At first blush, Lessons in Chemistry looks like fluff, but actually, there is much more to it. Elizabeth Zott is a chemist in the 50’s and early ’60’s, who fights sexism on every front, and dares women to change the status quo.
Elizabeth Zott is a quirky, very original character. I loved her staunch assumption that feminism makes logical sense. I applauded her resilience, and her refusal to pander to male egos. She is definitely ahead of her time, fearless in the face of adversity, and possibly somewhere on the spectrum, before those things were identified. Her brilliant uniqueness is a strength for her but a struggle for everybody else. It is great to root for someone so competent. Additionally, she applies chemistry to cooking!
There is a crisp zing to the writing here that was refreshing. It captures the patronizing way women are treated, without for an instant letting that be ok. The writing elicited from me a large span of emotions, and there are some serious themes here.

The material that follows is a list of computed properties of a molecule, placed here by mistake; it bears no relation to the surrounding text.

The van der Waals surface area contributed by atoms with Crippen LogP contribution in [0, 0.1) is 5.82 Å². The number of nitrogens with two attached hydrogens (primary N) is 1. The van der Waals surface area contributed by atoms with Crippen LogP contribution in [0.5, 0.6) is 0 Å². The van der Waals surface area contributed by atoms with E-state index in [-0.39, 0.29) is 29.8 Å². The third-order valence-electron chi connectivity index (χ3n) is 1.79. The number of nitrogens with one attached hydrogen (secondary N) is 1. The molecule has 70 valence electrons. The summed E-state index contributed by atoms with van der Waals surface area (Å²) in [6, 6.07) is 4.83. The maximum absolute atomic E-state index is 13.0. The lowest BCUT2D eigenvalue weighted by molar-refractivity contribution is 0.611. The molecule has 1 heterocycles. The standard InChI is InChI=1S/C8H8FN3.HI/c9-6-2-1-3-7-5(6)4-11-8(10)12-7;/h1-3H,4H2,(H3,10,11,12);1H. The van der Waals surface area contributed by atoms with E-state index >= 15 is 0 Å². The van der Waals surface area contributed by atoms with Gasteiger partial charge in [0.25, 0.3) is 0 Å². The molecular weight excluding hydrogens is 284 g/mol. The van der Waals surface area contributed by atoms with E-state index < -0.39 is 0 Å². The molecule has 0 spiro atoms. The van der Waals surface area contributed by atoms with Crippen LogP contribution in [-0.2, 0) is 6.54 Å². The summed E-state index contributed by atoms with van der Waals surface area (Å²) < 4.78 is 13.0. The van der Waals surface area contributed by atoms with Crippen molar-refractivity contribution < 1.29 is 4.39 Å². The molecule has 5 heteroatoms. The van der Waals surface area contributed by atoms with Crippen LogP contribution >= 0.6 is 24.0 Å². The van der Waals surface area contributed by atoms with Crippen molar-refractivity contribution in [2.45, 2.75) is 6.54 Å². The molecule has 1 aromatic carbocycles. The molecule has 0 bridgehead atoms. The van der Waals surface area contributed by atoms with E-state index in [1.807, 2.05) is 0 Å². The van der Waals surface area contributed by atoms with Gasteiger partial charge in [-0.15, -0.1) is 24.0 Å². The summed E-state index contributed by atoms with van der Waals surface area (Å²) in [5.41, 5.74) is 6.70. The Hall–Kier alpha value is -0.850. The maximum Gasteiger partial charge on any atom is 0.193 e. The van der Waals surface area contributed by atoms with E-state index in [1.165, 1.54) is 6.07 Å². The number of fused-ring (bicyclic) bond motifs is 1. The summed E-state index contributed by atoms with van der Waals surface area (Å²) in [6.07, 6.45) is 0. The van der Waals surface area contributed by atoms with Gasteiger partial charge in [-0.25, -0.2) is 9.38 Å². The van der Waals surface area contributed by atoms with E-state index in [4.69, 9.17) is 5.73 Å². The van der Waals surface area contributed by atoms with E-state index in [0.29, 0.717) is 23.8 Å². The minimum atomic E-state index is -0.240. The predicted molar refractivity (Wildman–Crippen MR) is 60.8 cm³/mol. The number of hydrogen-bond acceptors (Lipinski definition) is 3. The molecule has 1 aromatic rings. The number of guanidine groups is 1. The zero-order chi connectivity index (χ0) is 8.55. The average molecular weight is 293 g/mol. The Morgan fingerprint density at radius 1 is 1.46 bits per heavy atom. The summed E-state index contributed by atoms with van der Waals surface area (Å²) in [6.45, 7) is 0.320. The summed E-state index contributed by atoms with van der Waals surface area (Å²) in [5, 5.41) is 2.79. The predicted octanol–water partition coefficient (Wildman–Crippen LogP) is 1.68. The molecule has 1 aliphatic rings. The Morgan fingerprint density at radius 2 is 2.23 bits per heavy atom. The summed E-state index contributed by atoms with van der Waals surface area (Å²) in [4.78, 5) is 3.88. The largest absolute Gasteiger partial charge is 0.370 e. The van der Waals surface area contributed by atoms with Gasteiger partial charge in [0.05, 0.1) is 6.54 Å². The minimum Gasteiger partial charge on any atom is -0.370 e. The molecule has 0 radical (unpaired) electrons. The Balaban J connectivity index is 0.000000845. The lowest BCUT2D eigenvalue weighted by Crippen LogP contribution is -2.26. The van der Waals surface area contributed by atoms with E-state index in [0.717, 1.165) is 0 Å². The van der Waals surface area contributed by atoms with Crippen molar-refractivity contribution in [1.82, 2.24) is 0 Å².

There is also a discussion regarding the contrast between science and faith, which I found interesting, while I don’t personally see this as an irreconcilable dichotomy. There is also a fabulous dog and a completely precocious child.
I’ve been that person fighting for gender equality my whole life, so I’m not sure how that colored my enjoyment of this book. Wondering if you’ll have the same reaction, I’ll reign myself in and give this one 4 stars. One thing is abundantly clear: how far we have come. Thank goodness.